The museum, for its part, said the marbles were legally acquired and that “the Parthenon sculptures are an important part of the global interconnectedness within the museum because they contain elements of Greek, Egyptian, Persian and Roman.”

But how did the famous fries reach the British Museum and what other efforts were made to bring them back? Athens?

The story of a great monument

Fries taken from the Parthenon in Athens in the early 19th century – Photo: Getty Images via BBC

Parthenon is estimated to have been completed in 430 BC and has always aroused admiration among locals and foreigners alike.

For many years, however, it remained a temple to the worship of Athena and became part of the ruins.

Impressive architecture suffered great damage over time, especially in the 16th and 17th centuries. Greece It was ruled by the Ottoman Empire.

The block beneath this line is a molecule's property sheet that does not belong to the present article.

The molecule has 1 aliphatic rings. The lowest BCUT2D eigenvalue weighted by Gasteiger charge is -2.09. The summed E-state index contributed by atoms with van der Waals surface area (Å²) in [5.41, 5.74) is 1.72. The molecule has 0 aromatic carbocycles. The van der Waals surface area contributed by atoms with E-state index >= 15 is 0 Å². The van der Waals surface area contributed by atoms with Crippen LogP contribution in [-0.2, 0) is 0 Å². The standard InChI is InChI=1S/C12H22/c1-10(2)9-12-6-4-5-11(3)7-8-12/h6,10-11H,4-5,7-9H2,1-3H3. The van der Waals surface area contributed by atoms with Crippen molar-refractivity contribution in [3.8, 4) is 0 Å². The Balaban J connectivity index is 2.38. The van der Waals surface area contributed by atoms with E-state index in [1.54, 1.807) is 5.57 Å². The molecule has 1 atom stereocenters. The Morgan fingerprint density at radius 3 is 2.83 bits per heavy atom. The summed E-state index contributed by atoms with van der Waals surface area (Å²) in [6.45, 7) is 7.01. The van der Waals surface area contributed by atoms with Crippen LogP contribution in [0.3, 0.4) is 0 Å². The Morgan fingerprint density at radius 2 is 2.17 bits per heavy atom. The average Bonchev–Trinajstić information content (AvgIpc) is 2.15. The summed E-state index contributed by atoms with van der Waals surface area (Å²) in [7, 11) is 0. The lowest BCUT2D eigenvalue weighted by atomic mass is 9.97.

The monument was attacked by the Ottoman-Venetian War in the late 17th century, when it received an artillery shot that caused a large explosion and destroyed its roof.

Later, during the 18th century, most of the remaining pieces were gradually destroyed or plundered.

It was not until the early 19th century that the Earl of Elgin entered the scene. At the time, he was the British ambassador to the Ottoman Empire, which controlled Greek territory.

According to the edition provided by several directors of the British Museum, Lord Elgin knew not only the immense artistic value of fries, but also their history, and wanted to take them with him. United Kingdom To protect them from destruction.

In this way, he allowed the Ottoman authorities to carry the prizes and capital. London.